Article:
I have a question regarding an implementation in x86 assembly of 64 bit multiplication. I've posted the code with as far as I was able to get in understanding it. I'm at a loss as to what the rest does (and it's possible I have made errors in what I've already done). Any direction would be appreciated.

dest at %ebp+8
x    at %ebp+12
y    at %ebp+16

movl        16(%ebp), %esi      //Move y into %esi
movl        12(%ebp), %eax      //Move x into %eax
movl        %eax, %edx          //Move x into %edx
sarl        $31, %edx            //Shift x right 31 bits (only sign bit remains)
movl        20(%ebp), %ecx      //Move the low order bits of y into %ecx
imull       %eax, %ecx          //Multiply the contents of %ecx (low order bits of y) by x
movl        %edx, %ebx          //Copy sign bit of x to ebx
imull       %esi, %ebx          //Multiply sign bit of x in ebx by high order bits of y
addl        %ebx, %ecx          //Add the signed upper order bits of y to the lower order bits (What happens when this overflows?)
mull        %esi                //Multiply the contents of eax (x) by y
leal        (%ecx,%edx), %edx           
movl        8(%ebp), %ecx
movl        %eax, (%ecx)
movl        %edx, 4(%ecx)
  • Multiplying 2 32-bit values doesn't really count as 64-bit multiplication. And how does moving the long at 20(%ebp) move any bits of y, unless y is a 64-bit value, but then you don't have a 64-bit location for the result (dest is only 32 bits), unless its supposed to overwrite x... – Scott Hunter Oct 26 '13 at 1:41
  • 1
    This multiplies a signed 32-bit integer with a signed 64-bit integer, producing a signed 64-big result. Just work it out on paper in base 2^32. – Raymond Chen Oct 26 '13 at 2:38
  • BTW, unsigned 32x64 multiplication only needs imul + mul and 2 adds (godbolt.org/g/VC6i9T): the upper half of the 32-bit input is zero, not 0 or -1, so the x_h * y_h term disappears. (And BTW, gcc could have done a better job here, with cmov / sub instead of actually multiplying by the upper half of x. And it could have generated it with cdq.) Actual 64x64 multiplication takes fewer instructions (no sign-extending the upper half). – Peter Cordes Jun 13 '18 at 7:15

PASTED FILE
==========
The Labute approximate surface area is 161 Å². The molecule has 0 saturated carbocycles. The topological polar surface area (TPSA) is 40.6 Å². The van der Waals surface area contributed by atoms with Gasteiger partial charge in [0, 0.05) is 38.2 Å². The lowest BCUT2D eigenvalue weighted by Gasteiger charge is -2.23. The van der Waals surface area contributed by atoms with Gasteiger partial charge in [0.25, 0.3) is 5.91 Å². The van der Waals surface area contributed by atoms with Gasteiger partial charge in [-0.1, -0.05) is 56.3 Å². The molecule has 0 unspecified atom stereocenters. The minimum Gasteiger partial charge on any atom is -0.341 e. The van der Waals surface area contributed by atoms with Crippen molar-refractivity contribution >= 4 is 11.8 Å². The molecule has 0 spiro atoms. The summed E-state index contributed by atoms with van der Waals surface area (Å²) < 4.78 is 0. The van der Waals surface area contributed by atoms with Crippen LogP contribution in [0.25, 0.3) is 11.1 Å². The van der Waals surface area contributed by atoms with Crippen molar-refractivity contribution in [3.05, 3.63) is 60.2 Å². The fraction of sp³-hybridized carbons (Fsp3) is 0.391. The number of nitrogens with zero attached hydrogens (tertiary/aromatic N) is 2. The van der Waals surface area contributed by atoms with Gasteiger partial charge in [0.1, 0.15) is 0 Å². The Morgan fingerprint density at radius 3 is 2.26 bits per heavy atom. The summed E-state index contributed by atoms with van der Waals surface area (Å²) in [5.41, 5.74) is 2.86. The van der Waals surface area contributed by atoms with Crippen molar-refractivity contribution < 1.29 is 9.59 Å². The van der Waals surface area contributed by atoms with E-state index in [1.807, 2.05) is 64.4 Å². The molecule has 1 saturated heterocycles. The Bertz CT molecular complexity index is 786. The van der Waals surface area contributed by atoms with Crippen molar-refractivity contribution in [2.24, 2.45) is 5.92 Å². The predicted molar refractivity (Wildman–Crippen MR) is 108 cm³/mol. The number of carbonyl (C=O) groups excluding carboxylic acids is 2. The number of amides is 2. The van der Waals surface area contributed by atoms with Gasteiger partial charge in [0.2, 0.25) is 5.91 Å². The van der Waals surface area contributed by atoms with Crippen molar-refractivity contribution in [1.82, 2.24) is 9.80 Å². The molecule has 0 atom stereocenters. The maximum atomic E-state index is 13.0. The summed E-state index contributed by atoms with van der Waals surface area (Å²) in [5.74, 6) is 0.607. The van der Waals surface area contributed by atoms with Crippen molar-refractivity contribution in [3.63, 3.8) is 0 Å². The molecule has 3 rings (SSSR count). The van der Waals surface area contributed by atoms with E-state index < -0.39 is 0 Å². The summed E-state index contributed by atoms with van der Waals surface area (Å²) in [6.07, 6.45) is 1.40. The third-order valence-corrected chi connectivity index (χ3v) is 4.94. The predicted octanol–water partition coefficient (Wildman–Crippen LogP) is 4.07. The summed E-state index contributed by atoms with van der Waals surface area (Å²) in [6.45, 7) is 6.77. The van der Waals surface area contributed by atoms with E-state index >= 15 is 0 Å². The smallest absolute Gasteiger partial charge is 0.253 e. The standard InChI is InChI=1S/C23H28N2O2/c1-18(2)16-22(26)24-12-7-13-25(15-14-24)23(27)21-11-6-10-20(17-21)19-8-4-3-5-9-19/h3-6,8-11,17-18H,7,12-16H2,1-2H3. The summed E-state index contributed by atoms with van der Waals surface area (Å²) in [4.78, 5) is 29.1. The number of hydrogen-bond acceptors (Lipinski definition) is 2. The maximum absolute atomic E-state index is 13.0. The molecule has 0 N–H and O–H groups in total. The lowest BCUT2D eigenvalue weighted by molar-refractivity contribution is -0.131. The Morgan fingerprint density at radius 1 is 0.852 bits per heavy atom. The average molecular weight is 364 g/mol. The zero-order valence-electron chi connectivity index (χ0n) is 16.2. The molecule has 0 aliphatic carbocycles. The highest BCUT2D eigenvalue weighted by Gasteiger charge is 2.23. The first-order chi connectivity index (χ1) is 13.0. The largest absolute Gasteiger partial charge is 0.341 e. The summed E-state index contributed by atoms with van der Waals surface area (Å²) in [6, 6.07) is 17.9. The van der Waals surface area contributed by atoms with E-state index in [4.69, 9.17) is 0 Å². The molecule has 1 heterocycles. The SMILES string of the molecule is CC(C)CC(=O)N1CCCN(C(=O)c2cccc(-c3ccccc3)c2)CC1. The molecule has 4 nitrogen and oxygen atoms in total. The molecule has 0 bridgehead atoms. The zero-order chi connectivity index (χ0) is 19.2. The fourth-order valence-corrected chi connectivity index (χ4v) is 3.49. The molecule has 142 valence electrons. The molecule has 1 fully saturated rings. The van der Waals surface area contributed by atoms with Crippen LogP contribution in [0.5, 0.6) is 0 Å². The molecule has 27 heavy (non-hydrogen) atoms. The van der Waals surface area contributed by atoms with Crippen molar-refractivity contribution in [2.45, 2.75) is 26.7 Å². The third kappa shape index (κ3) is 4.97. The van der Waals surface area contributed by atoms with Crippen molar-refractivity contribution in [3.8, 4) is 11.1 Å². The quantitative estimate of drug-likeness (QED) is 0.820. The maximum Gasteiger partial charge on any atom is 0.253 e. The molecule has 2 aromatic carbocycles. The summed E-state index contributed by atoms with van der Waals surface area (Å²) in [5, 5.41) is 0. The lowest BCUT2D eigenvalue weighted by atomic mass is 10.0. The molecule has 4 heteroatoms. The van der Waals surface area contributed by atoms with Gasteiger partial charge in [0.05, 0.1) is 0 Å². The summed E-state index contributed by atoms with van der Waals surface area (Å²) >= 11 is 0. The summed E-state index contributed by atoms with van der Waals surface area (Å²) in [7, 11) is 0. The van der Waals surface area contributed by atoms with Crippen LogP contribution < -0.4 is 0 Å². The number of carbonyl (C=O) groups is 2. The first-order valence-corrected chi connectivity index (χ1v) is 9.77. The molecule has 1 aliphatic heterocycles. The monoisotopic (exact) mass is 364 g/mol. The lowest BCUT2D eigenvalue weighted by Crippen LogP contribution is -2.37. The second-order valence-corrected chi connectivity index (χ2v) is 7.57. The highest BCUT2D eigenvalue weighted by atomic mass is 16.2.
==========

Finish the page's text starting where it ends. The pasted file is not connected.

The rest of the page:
Below is the algorithm of 64-bit multiplication:

x, y: 64-bit integer
x_h/x_l: higher/lower 32 bits of x
y_h/y_l: higher/lower 32 bits of y

x*y  = ((x_h*2^32 + x_l)*(y_h*2^32 + y_l)) mod 2^64
     = (x_h*y_h*2^64 + x_l*y_l + x_h*y_l*2^32 + x_l*y_h*2^32) mod 2^64
     = x_l*y_l + (x_h*y_l + x_l*y_h)*2^32

Now from the equation you can see that only 3(not 4) multiplication needed.

 movl 16(%ebp), %esi    ; get y_l
 movl 12(%ebp), %eax    ; get x_l
 movl %eax, %edx
 sarl $31, %edx         ; get x_h, (x >>a 31), higher 32 bits of sign-extension of x
 movl 20(%ebp), %ecx    ; get y_h
 imull %eax, %ecx       ; compute s: x_l*y_h
 movl %edx, %ebx
 imull %esi, %ebx       ; compute t: x_h*y_l
 addl %ebx, %ecx        ; compute s + t
 mull %esi              ; compute u: x_l*y_l
 leal (%ecx,%edx), %edx ; u_h += (s + t), result is u
 movl 8(%ebp), %ecx
 movl %eax, (%ecx)
 movl %edx, 4(%ecx)

And you can also check this implement 64-bit arithmetic on a 32-bit machine


This is not 64-bit multiplication (multiplying a pair of 64-bit numbers to get a 128-bit result). This is 32-bit multiplication (multiplying a pair of 32-bit numbers to get a 64-bit result).

32-bit 80x86 supports 32-bit multiplication with a single instruction. Basically, the MUL instruction multiplies a pair of unsigned 32-bit numbers to produce an unsigned 64-bit result in EDX:EAX; and (the "one operand" version of) the IMUL instruction multiplies a pair of signed 32-bit numbers to produce a signed 64-bit result in EDX:EAX.

Note: The "one operand" version of IMUL uses the value in EAX as an implied second operand.

Basically; you need to load one of the values into EAX, use IMUL once (where the operand is the second value), then store the result.

  • 1
    This is 32x64, not 32x32. If it were 32x32 there would be only one multiplication instruction, but this sequence has three. – Raymond Chen Oct 26 '13 at 6:28

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